Cyber security news July 2020

This posting is here to collect cyber security news in July 2020.

I post links to security vulnerability news with short descriptions to comments section of this article.

If you are interested in cyber security trends, read my Cyber security trends 2020 posting.

You are also free to post related links to comments.

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206 Comments

  1. Tomi Engdahl says:

    “I’m holding off dropping Tor 0days until the protests are over. (We need Tor now, even with bugs.) After protests come 0days.”

    Multiple Tor security issues disclosed, more to come
    https://www.zdnet.com/article/multiple-tor-security-issues-disclosed-more-to-come/?ftag=COS-05-10aaa0h&utm_campaign=trueAnthem%3A+Trending+Content&utm_medium=trueAnthem&utm_source=facebook

    A security researcher has published details about two Tor security issues and promises to release three more.

    Reply
  2. Tomi Engdahl says:

    The Hours After Twitter’s Cyberattack Can Yield Vital Clues on Hackers’ Tactics
    https://www.wsj.com/articles/the-hours-after-twitters-cyberattack-can-yield-vital-clues-on-hackers-tactics-11595237402

    As investigators look into the Twitter breach, other experts warn that savvy intruders could instead leave a trail of red herrings

    Reply
  3. Tomi Engdahl says:

    THERE’S A HOLE IN THE BOOT
    https://eclypsium.com/2020/07/29/theres-a-hole-in-the-boot/

    BootHole” vulnerability in the GRUB2 bootloader opens up Windows and Linux devices using Secure Boot to attack. All operating systems using GRUB2 with Secure Boot must release new installers and bootloaders.

    Boot Hole Vulnerability – GRUB 2 boot loader – CVE-2020-10713
    https://access.redhat.com/security/vulnerabilities/grub2bootloader

    Reply
  4. Tomi Engdahl says:

    Known as EMV-Bypass Cloning, a technique first described in 2008 has been seen abused in the wild this year.

    Theoretical technique to abuse EMV cards detected used in the real world
    https://www.zdnet.com/article/theoretical-technique-to-abuse-emv-cards-detected-used-in-the-real-world/?ftag=COS-05-10aaa0h&utm_campaign=trueAnthem%3A+Trending+Content&utm_medium=trueAnthem&utm_source=facebook

    Known as EMV-Bypass Cloning, a technique first described in 2008 has been seen abused in the wild this year.

    Researchers took the data from the EMV card and created a magnetic stripe version of the same card, but without the actual chip.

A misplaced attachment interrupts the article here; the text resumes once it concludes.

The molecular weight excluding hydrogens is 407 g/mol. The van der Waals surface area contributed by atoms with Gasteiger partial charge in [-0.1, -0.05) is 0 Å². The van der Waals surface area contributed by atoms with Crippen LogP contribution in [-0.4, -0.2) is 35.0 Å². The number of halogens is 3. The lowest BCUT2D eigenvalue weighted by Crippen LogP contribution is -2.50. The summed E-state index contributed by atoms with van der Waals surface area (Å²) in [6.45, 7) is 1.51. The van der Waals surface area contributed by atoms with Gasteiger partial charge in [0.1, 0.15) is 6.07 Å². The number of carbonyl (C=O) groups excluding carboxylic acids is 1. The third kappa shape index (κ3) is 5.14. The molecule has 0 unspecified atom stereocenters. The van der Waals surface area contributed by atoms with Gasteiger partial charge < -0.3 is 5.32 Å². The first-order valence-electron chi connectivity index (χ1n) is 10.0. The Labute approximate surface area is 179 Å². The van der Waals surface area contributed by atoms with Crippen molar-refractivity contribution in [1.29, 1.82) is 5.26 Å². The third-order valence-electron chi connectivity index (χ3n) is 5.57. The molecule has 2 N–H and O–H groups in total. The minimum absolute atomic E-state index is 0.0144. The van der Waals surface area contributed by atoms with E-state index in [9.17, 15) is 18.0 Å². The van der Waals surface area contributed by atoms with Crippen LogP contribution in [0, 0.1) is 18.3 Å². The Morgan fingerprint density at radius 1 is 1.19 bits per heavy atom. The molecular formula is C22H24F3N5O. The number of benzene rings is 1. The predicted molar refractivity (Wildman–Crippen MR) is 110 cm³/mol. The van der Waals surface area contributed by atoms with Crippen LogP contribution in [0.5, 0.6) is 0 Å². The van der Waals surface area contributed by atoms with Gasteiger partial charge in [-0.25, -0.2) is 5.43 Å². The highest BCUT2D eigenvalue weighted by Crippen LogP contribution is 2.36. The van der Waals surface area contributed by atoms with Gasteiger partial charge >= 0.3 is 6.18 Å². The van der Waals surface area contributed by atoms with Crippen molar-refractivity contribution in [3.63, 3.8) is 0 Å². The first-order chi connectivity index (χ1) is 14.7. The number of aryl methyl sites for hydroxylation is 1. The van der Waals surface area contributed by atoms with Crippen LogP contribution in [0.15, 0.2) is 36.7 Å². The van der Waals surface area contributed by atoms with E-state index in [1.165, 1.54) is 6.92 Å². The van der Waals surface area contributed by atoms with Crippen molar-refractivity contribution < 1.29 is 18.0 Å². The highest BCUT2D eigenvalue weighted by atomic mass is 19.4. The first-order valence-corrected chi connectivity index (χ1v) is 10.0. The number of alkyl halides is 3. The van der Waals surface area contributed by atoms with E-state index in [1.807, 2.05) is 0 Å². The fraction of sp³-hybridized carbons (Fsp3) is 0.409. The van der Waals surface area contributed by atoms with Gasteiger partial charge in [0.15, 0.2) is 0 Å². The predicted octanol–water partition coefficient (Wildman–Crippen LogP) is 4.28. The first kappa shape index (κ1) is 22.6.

This is possible because all EMV cards also come with a magnetic stripe, for fallback purposes, in case the user travels abroad to non-EMV countries, or has to use an older point-of-sale terminal.

    The fact that you could create a magstripe version from EMV cards has been known since 2008; however, fears that it could be abused have been dismissed, as banks expected to move all users to EMV cards and eliminate magstripe cards from the market altogther.

    But until that happened and all magstripe versions were removed, banks were supposed to follow a series of security checks before approving inter-technology payments.

    This hasn’t happened, however, and the loophole first described in 2008 has remained. Case and point, the Cyber R&D Labs experiment, during which researchers said they were able to make valid transactions using four of the EMV-to-magstripe cloned cards.

    Researchers blamed banks for failing to follow security checks when approving transactions. However, two weeks ago, the issue was thought to have remained a theoretical problem only.

    But in a report published yesterday, security firm Gemini Advisory said it tracked down two instances on cybercrime forums where hackers had collected EMV card data and were offering it for sale.

    Cracking the Uncrackable: Cybercriminals Deploy EMV-Bypass Cloning
    https://geminiadvisory.io/cybercriminals-deploy-emv-bypass-cloning/

    Reply

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